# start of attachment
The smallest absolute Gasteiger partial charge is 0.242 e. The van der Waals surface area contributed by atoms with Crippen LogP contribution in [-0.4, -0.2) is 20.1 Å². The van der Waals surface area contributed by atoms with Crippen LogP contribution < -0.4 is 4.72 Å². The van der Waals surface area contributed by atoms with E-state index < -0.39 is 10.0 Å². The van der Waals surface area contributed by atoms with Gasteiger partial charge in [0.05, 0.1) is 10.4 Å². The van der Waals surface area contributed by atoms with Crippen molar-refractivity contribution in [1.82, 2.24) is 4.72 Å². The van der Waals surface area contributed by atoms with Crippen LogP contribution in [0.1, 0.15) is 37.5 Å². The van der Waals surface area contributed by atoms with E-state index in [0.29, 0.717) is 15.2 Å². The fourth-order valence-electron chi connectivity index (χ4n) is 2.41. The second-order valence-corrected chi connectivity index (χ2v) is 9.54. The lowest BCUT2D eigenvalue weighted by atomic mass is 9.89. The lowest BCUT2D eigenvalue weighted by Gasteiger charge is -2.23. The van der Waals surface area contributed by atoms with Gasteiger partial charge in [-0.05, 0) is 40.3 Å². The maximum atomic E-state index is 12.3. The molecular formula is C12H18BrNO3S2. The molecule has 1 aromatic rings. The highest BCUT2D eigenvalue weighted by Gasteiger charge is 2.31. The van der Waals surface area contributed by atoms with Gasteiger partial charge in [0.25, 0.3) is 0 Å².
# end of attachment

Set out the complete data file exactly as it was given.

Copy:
The smallest absolute Gasteiger partial charge is 0.242 e. The van der Waals surface area contributed by atoms with Crippen LogP contribution in [-0.4, -0.2) is 20.1 Å². The van der Waals surface area contributed by atoms with Crippen LogP contribution < -0.4 is 4.72 Å². The van der Waals surface area contributed by atoms with E-state index < -0.39 is 10.0 Å². The van der Waals surface area contributed by atoms with Gasteiger partial charge in [0.05, 0.1) is 10.4 Å². The van der Waals surface area contributed by atoms with Crippen molar-refractivity contribution in [1.82, 2.24) is 4.72 Å². The van der Waals surface area contributed by atoms with Crippen LogP contribution in [0.1, 0.15) is 37.5 Å². The van der Waals surface area contributed by atoms with E-state index in [0.29, 0.717) is 15.2 Å². The fourth-order valence-electron chi connectivity index (χ4n) is 2.41. The second-order valence-corrected chi connectivity index (χ2v) is 9.54. The lowest BCUT2D eigenvalue weighted by atomic mass is 9.89. The lowest BCUT2D eigenvalue weighted by Gasteiger charge is -2.23. The van der Waals surface area contributed by atoms with Gasteiger partial charge in [-0.05, 0) is 40.3 Å². The maximum atomic E-state index is 12.3. The molecular formula is C12H18BrNO3S2. The molecule has 1 aromatic rings. The highest BCUT2D eigenvalue weighted by Gasteiger charge is 2.31. The van der Waals surface area contributed by atoms with Gasteiger partial charge in [0.25, 0.3) is 0 Å².